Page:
Michael Sam

If you didn’t pay any attention to football — or sports in general — this past weekend then you probably missed this, uh…. bombshell? Missouri defense end Michael Sam is about to be the first openly gay NFL player.

Sam is the reigning SEC defensive player of the year and is (or was) projected to be a mid-to-late round pick in this year’s NFL draft. And while his college teammates knew he was gay, he’s now admitted it publicly, so the rest of the world knows too.

So where do the Green Bay Packers fit in? We’ll get to that in a second. First, the reaction.

Most former and current players have been supportive of Sam. Here’s an example from Tom Crabtree.

Then there’s the other side to this. While we haven’t seen many people be overly hateful and ignorant, a bunch of anonymous NFL sources told SI the announcement will hurt Sam’s draft stock.

Oh, and some questioned how Sam’s sexual orientation would affect the locker room.

“There are guys in locker rooms that maturity-wise cannot handle it or deal with the thought of that,” the assistant coach said. “There’s nothing more sensitive than the heartbeat of the locker room. If you knowingly bring someone in there with that sexual orientation, how are the other guys going to deal with it? It’s going to be a big distraction. That’s the reality. It shouldn’t be, but it will be.”

That whole statement makes no sense. So you’re telling us Sam was in a college locker room this past season with a bunch of guys who should be less mature than their NFL counterparts and they all knew he was gay? And those kids can handle a gay teammate, but guys who get paid to play football professionally can’t?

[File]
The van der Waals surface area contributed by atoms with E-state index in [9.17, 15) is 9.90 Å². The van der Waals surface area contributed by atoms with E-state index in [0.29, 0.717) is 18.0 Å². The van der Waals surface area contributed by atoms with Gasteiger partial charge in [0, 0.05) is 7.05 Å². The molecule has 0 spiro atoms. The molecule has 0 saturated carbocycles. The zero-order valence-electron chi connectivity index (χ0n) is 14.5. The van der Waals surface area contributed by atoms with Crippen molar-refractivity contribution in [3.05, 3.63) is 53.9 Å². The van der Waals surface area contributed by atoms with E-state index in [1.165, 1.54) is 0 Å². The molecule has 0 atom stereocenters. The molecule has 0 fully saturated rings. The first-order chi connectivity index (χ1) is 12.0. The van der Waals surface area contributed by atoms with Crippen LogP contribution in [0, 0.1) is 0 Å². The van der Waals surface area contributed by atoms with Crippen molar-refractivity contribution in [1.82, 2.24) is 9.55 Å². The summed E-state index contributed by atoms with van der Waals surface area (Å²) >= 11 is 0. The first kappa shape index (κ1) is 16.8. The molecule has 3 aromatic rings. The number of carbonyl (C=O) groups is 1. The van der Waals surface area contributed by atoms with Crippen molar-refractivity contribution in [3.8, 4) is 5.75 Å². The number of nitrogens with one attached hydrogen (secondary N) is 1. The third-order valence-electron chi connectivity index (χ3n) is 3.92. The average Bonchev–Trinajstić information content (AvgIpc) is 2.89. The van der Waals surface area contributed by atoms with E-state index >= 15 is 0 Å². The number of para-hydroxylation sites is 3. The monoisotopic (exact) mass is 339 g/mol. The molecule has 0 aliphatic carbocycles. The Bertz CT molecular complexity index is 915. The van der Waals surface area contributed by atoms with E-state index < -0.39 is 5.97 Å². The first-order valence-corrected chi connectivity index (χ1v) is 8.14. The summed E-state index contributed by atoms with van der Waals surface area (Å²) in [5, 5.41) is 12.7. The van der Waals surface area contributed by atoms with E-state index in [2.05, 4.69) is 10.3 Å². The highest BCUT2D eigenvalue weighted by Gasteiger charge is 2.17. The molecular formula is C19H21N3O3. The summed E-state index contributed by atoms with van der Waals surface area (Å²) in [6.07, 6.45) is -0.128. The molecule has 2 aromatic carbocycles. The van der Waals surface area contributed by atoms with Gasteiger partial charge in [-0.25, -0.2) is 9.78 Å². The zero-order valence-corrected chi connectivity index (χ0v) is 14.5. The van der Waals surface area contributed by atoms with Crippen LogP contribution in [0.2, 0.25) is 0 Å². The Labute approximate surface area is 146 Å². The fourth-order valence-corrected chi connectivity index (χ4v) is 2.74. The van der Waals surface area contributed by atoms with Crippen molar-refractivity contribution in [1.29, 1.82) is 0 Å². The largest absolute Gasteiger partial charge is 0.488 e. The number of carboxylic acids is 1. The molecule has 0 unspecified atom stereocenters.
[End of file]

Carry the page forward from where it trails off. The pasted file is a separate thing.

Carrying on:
Right. Have I mentioned that every single source was quoted anonymously in this story?

So now, here’s where the Packers come in. An anonymous former general manager said only a certain number of teams could deal with Sam’s presence. That team would have to have a strong owner, savvy general manager and veteran coach.

In other words, a team like the Green Bay Packers. ESPN Milwaukee’s Jason Wilde seems to agree with that assessment.

Here’s where we get down to brass tacks. Ultimately, who gives a shit about sexuality in this instance? If you can play football, then then you’re welcome on my team.

That’s really the biggest question about Sam, as Wilde alluded to. Can he play football on the NFL level? Even though he was the SEC defensive player of the year, Sam has some question marks.

First, he’s a tweener. He played defensive end for Mizzou at 260 pounds. If he were to play for the Packers, he’d obviously have to switch to outside linebacker. That makes him a project not unlike Mike Neal, who converted from defensive end prior to the 2013 season.

Second, Sam had 11.5 sacks and 19 tackles for loss in 2013. Those stats look pretty impressive on the surface, but when you dig a little deeper, they’re somewhat misleading. Nine of Sam’s sacks came in three games — against Florida, Arkansas State and Vanderbilt.

Those teams aren’t exactly SEC powerhouses.

Sam is going to have to perform well at the combine and in individual workouts to show he belongs. And that has nothing to do with sexuality. It has to do with football.